Bob Furtado is the Vice President of the Blue Water League of the Blind. Founded in 1954 in Port Huron, the volunteer-driven organization serves as a social club and education/advocacy organization for the blind and visually impaired.
What motivates your all-volunteer team to give their time and energy to the Blue Water League of the Blind?
A lot of the membership are in fact blind or visually impaired, and we know the frustration that can come from trying to gain access to services, education, and employment opportunities. We also know that some of the frustration is because people are simply unaware of what it means to be blind, the capabilities of those that are blind, and the different accessible tools that are available that would allow us to get a college degree, to function in an office, or to go out to restaurants. We wanted to make sure that the next generation had those opportunities to go into a public that was better informed and therefore able to provide the diversity, equity, and inclusion that should be available.
What are some of the frustrations of being visually impaired?
It’s not simply the lack of sight; I think it is the problem of the public being unaware of how to properly interact with a person that is blind. Once the education is out there, and a bit of sensitivity, it tends to help the person with a visual impairment to go out into the community and feel comfortable. I could give you one example. I went out to lunch with my sister, and the waitress asked my sister what I wanted to eat. Those kinds of negative occurrences can really have an emotional effect on a blind person.
Is the support group an opportunity for people to share the ups and downs of living with blindness and visual impairment, or do you also offer guidance to people who are starting to lose their vision?
We have groups of interest to those that are going blind, those that are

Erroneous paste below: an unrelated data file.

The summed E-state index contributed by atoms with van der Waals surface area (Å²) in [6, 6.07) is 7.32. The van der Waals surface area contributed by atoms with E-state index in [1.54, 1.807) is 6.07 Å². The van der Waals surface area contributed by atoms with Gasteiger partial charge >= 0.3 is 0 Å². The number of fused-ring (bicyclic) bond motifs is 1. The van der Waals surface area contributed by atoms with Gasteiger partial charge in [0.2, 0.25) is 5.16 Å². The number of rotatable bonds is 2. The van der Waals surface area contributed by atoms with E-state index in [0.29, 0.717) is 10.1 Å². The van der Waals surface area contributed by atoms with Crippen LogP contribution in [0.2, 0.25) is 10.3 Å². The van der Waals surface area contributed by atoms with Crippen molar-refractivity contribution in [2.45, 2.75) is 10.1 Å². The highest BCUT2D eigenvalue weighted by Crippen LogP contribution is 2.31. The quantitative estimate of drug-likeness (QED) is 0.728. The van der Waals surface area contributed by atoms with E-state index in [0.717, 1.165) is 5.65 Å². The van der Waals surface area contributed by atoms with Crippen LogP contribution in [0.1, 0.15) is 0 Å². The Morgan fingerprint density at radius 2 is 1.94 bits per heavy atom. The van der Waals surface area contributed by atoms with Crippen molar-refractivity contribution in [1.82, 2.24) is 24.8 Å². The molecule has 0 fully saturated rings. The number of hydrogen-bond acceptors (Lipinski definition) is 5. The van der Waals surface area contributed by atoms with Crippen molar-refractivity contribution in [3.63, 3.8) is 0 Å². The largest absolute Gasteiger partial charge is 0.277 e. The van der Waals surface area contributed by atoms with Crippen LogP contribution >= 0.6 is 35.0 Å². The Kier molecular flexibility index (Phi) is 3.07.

blind, and certainly the family members interested in how they can best assist their blind relatives.
We find that a lot of people who are just now going blind need supports, and they want to find out what they can do for themselves in their homes, in their professional life, or to facilitate better social activities out in the community. We have the resources to allow people to learn how to use Braille, and to let people know about screen readers where the computer reads me a document, my emails, without knowing how to use Braille.
We also have topics of discussion regarding those of us that are blind and some problems that come up, particularly in the areas of transportation. One of the things that we are going to do is Braille the Blue Water Transit bus schedule.
What are some of the activities you do throughout the year, and do you have anything planned for 2023?
We have an annual picnic, a Christmas party, Thanksgiving party, Valentine's Day party, and an ice cream social in August. In addition, we have taken trips to events that are specific to the blind and visually impaired community. Libraries Without Walls is an event put on by the Michigan State Braille and Talking Book Library
, and the VISIONS Conference
has vendors available showing the newest technologies and adaptive equipment. We have a monthly book club meeting where we discuss books that are available in a DAISY audio format. We don't exclude people that do not have a disability from participating. Finally, we are going to have a 5K fun run in Fort Gratiot on the last Saturday in August.
Do you feel the Blue Water League of the Blind has been successful in its advocacy efforts?
I do feel that we have been successful, certainly going as far back as the Michigan Persons With Disabilities Civil Rights Act
in 1976, the Rehabilitation Act of 1973
, and the passage of the federal Americans with Disabilities Act
in 1991. And the St. Clair community has responded positively to the legislation that has come through. But more than that, they've opened up their venues to us in a more welcoming way. Most recently, the city of Port Huron hired a disability liaison, and I think that's reflective of the community's acceptance and desire to include people with disabilities. Our current club secretary is actually now teaching adaptive dance at a local studio. They were amenable to allowing that kind of a class to go on, but certainly, the social support and the emotional support that we provided gave her the courage to go back there and try.
This entry is part of our Nonprofit Journal Project, an initiative inviting nonprofit leaders across Metro Detroit to contribute their thoughts via journal entries on how COVID-19, a heightened awareness of racial injustice and inequality, issues of climate change, and more are affecting their work--and how they are responding. This series is made possible with the generous support of our partners, the Michigan Nonprofit Association and Co.act Detroit.
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